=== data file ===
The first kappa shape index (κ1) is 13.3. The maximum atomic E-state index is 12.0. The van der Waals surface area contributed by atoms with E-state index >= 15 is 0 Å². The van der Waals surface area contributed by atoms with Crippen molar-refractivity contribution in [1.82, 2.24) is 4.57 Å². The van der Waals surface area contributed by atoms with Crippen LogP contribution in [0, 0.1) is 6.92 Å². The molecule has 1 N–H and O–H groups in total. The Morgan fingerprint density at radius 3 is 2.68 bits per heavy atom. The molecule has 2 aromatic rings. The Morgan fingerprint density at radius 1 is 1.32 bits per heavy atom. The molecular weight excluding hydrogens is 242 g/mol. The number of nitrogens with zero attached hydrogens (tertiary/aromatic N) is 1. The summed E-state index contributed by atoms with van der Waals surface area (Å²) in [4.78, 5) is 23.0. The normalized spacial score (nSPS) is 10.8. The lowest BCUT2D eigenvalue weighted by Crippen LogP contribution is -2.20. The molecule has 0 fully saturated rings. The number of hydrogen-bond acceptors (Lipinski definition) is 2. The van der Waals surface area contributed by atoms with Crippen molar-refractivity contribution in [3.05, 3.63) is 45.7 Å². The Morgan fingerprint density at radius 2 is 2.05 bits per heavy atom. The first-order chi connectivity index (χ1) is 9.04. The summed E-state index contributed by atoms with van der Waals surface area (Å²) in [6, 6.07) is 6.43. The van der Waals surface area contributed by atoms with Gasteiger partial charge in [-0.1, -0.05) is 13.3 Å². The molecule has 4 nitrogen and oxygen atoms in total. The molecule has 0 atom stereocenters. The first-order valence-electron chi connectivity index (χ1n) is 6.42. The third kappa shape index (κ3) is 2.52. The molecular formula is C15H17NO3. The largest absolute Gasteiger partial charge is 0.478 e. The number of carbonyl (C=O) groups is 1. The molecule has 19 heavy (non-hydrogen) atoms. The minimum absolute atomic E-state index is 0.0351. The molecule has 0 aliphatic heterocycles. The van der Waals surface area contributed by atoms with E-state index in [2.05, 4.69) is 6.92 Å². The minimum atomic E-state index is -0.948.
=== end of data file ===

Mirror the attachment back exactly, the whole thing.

The first kappa shape index (κ1) is 13.3. The maximum atomic E-state index is 12.0. The van der Waals surface area contributed by atoms with E-state index >= 15 is 0 Å². The van der Waals surface area contributed by atoms with Crippen molar-refractivity contribution in [1.82, 2.24) is 4.57 Å². The van der Waals surface area contributed by atoms with Crippen LogP contribution in [0, 0.1) is 6.92 Å². The molecule has 1 N–H and O–H groups in total. The Morgan fingerprint density at radius 3 is 2.68 bits per heavy atom. The molecule has 2 aromatic rings. The Morgan fingerprint density at radius 1 is 1.32 bits per heavy atom. The molecular weight excluding hydrogens is 242 g/mol. The number of nitrogens with zero attached hydrogens (tertiary/aromatic N) is 1. The summed E-state index contributed by atoms with van der Waals surface area (Å²) in [4.78, 5) is 23.0. The normalized spacial score (nSPS) is 10.8. The lowest BCUT2D eigenvalue weighted by Crippen LogP contribution is -2.20. The molecule has 0 fully saturated rings. The number of hydrogen-bond acceptors (Lipinski definition) is 2. The van der Waals surface area contributed by atoms with Crippen molar-refractivity contribution in [3.05, 3.63) is 45.7 Å². The Morgan fingerprint density at radius 2 is 2.05 bits per heavy atom. The first-order chi connectivity index (χ1) is 9.04. The summed E-state index contributed by atoms with van der Waals surface area (Å²) in [6, 6.07) is 6.43. The van der Waals surface area contributed by atoms with Gasteiger partial charge in [-0.1, -0.05) is 13.3 Å². The molecule has 4 nitrogen and oxygen atoms in total. The molecule has 0 atom stereocenters. The first-order valence-electron chi connectivity index (χ1n) is 6.42. The third kappa shape index (κ3) is 2.52. The molecular formula is C15H17NO3. The largest absolute Gasteiger partial charge is 0.478 e. The number of carbonyl (C=O) groups is 1. The molecule has 19 heavy (non-hydrogen) atoms. The minimum absolute atomic E-state index is 0.0351. The molecule has 0 aliphatic heterocycles. The van der Waals surface area contributed by atoms with E-state index in [2.05, 4.69) is 6.92 Å². The minimum atomic E-state index is -0.948.